I feel I am stretching the envelope a bit here, because (a) I haven't made a curry for a while although I don't know why that should be. And (b) I usually choose a particular recipe and follow it. However, on occasion I have been know to just throw a curry together using a bought curry paste or some curry powder. Which is rather more go-to. Fry some onions, garlic, ginger. Add your spice mix or paste. Stir your meat - or vegetables I suppose - in it. Add your liquid - tomatoes, yoghurt, stock, vinegar, tamarind water or just water and cook until done. At the end you can add things like herbs, garam masala, lemon juice. Done.

I suspect my ten go-to recipes will be similar to your own - unless you are from a completely different cultural background, have some kind of dietary requirement or eat takeaway all the time, which I suspect the younger generations do. Lots of Italian - the whole world cooks Italian these days. And I have cheated somewhat by mostly being generic. Lots of throwing stuff into a pot and cooking it. Well that's what everyday cooking is all about isn't it?

The point that Alice Zaslavsky was making was that we shouldn't be restricted by just ten go to recipes.

"If you can set yourself the task of acquiring at least one a month, then by the end of the year, you'll be operating on autopilot."

I definitely try to cook something new every week. Something from an actual recipe that isn't just fridge raid stuff. Every now and then I do indeed come across something that I shall make again. Quite a few of Ottolenghi's and Nigel Slater's fall into that category. But it takes a while for a recipe to be absorbed into your everyday go-to list I think. Longer than a month anyway. You have to make them a few times. And half the point about the go-to recipe is that you are indeed on autopilot and don't actually need a recipe. By not following the recipe exactly you are making it your own.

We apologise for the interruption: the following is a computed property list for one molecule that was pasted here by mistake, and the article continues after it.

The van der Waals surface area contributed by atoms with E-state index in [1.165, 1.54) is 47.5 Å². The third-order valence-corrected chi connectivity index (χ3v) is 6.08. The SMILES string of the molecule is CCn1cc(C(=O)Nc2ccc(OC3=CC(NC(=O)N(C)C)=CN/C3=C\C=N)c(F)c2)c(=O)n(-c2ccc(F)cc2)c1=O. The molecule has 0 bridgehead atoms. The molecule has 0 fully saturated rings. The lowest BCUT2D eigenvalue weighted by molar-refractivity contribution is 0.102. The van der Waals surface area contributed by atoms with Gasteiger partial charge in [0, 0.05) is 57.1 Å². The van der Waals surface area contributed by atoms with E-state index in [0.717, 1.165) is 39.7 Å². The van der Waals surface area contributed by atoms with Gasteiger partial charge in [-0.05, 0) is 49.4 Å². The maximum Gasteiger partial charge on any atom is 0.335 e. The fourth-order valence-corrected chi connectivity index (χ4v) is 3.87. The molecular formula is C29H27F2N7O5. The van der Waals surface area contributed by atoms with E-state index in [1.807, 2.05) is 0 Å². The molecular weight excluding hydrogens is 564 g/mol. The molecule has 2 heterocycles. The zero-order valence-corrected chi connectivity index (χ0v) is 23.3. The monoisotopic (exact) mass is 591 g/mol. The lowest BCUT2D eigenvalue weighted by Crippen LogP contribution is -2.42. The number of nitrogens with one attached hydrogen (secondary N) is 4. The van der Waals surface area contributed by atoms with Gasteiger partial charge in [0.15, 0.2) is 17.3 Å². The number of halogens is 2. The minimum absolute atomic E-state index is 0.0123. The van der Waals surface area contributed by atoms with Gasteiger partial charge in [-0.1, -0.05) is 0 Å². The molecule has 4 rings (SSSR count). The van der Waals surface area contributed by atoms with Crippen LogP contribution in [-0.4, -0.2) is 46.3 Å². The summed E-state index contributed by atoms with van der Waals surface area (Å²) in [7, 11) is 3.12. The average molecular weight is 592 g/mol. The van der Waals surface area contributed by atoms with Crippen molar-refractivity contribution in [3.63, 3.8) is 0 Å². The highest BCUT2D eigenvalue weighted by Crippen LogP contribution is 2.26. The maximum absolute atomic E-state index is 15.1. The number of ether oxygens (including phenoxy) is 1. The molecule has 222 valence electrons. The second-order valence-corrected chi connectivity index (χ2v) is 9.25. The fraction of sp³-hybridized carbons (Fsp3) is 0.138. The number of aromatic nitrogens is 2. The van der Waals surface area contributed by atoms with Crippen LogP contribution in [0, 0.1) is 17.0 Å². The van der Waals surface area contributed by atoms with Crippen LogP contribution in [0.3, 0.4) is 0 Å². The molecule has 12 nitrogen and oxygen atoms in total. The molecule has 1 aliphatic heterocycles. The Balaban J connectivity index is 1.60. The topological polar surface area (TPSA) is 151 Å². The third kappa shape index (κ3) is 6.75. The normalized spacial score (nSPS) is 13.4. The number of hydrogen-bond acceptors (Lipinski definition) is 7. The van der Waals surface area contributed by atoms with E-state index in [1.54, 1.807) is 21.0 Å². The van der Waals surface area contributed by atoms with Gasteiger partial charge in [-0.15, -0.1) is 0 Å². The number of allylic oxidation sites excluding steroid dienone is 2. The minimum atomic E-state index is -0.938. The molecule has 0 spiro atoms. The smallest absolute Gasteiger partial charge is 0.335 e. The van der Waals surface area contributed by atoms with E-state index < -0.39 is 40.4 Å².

The first recipe that Alice offers to boost your list is what she calls Schi. Schi is a traditional Russian (and I think Jewish) cabbage soup, but she has stretched the definition to be more like my own version of catch-all soup - with an Eastern-European/Jewish flavour. Flicking through her chapter I see that she also offers a risotto, a pasta, some latkes (instead of my fish cakes), a curry and several other things, including a stir fry. I did consider a stir fry for my list because I do attempt them quite frequently. Attempt is the operative word here because I do not consider myself to be very good at stir fries. I'm always hopeful but frequently disappointed. I should learn. Maybe I should add it to my list of dishes I have always wanted to master.

I wonder what your ten go-tos are?


In the middle of the night I realised that in yesterday's post I didn't address fully what was possibly the real point of the whole thing. How come the same spelling in English means two completely different things? I also didn't explain the etymology of the one that means talking or writing on and on without really saying anything. An admired characteristic of politicians and those trained in debates - it seems to me.

Firstly the etymology of to waffle. Not at all the same source as the waffles you eat. Waffling on comes from 'waff' which was a Scottish or at least a regional word meaning to yelp or bark - which I think I did tell you. And very probably it is alliterative - it sounds like a bark. Around 1700 it acquired a 'figurative sense' of 'to talk foolishly' which in 1803 came to mean 'to vacillate and to equivocate'.

Meanwhile, however, back in Scotland 'waff' also came to mean to waft (which is different again from 'to waffle':

"c. 1500, transitive, "to move gently" (through the air), probably from Middle Dutch or Middle Low German, ultimately from wachten "to guard" (perhaps via notion of a ship that guards another as it sails), related to waken "rouse from sleep," from Proto-Germanic *waht-, from PIE root *weg- "to be strong, be lively." Etymonline

I could waffle on about waking - probably I could waffle forever from one word to another. But I won't.

So the same word 'waffle' but not connected at all either in meaning or source. Two different sources, therefore two different meanings. Which leads to perhaps the biggest question of all. When speech began why did different peoples around the world use different sounds to denote different things? Much too big to answer that one.